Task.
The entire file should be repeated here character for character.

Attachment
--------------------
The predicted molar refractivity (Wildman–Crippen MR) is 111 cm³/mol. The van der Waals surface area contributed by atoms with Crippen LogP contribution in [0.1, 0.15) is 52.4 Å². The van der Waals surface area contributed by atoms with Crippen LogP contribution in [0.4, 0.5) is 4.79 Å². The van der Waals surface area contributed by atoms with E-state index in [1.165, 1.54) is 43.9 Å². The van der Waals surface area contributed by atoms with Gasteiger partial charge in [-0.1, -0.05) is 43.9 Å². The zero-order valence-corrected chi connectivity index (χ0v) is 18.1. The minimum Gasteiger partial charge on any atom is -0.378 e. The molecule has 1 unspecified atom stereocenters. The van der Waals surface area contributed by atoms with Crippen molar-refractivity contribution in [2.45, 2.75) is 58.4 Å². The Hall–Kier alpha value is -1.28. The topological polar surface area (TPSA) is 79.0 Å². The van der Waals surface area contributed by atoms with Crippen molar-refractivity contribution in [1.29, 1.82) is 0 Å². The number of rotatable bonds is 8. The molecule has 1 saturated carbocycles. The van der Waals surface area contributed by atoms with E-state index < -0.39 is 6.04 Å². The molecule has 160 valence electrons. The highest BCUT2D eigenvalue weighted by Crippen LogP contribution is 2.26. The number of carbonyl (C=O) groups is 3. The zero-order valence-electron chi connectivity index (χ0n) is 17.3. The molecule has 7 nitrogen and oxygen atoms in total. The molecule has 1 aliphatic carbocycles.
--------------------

The predicted molar refractivity (Wildman–Crippen MR) is 111 cm³/mol. The van der Waals surface area contributed by atoms with Crippen LogP contribution in [0.1, 0.15) is 52.4 Å². The van der Waals surface area contributed by atoms with Crippen LogP contribution in [0.4, 0.5) is 4.79 Å². The van der Waals surface area contributed by atoms with E-state index in [1.165, 1.54) is 43.9 Å². The van der Waals surface area contributed by atoms with Gasteiger partial charge in [-0.1, -0.05) is 43.9 Å². The zero-order valence-corrected chi connectivity index (χ0v) is 18.1. The minimum Gasteiger partial charge on any atom is -0.378 e. The molecule has 1 unspecified atom stereocenters. The van der Waals surface area contributed by atoms with Crippen molar-refractivity contribution in [2.45, 2.75) is 58.4 Å². The Hall–Kier alpha value is -1.28. The topological polar surface area (TPSA) is 79.0 Å². The van der Waals surface area contributed by atoms with Crippen molar-refractivity contribution in [1.29, 1.82) is 0 Å². The number of rotatable bonds is 8. The molecule has 1 saturated carbocycles. The van der Waals surface area contributed by atoms with E-state index < -0.39 is 6.04 Å². The molecule has 160 valence electrons. The highest BCUT2D eigenvalue weighted by Crippen LogP contribution is 2.26. The number of carbonyl (C=O) groups is 3. The zero-order valence-electron chi connectivity index (χ0n) is 17.3. The molecule has 7 nitrogen and oxygen atoms in total. The molecule has 1 aliphatic carbocycles.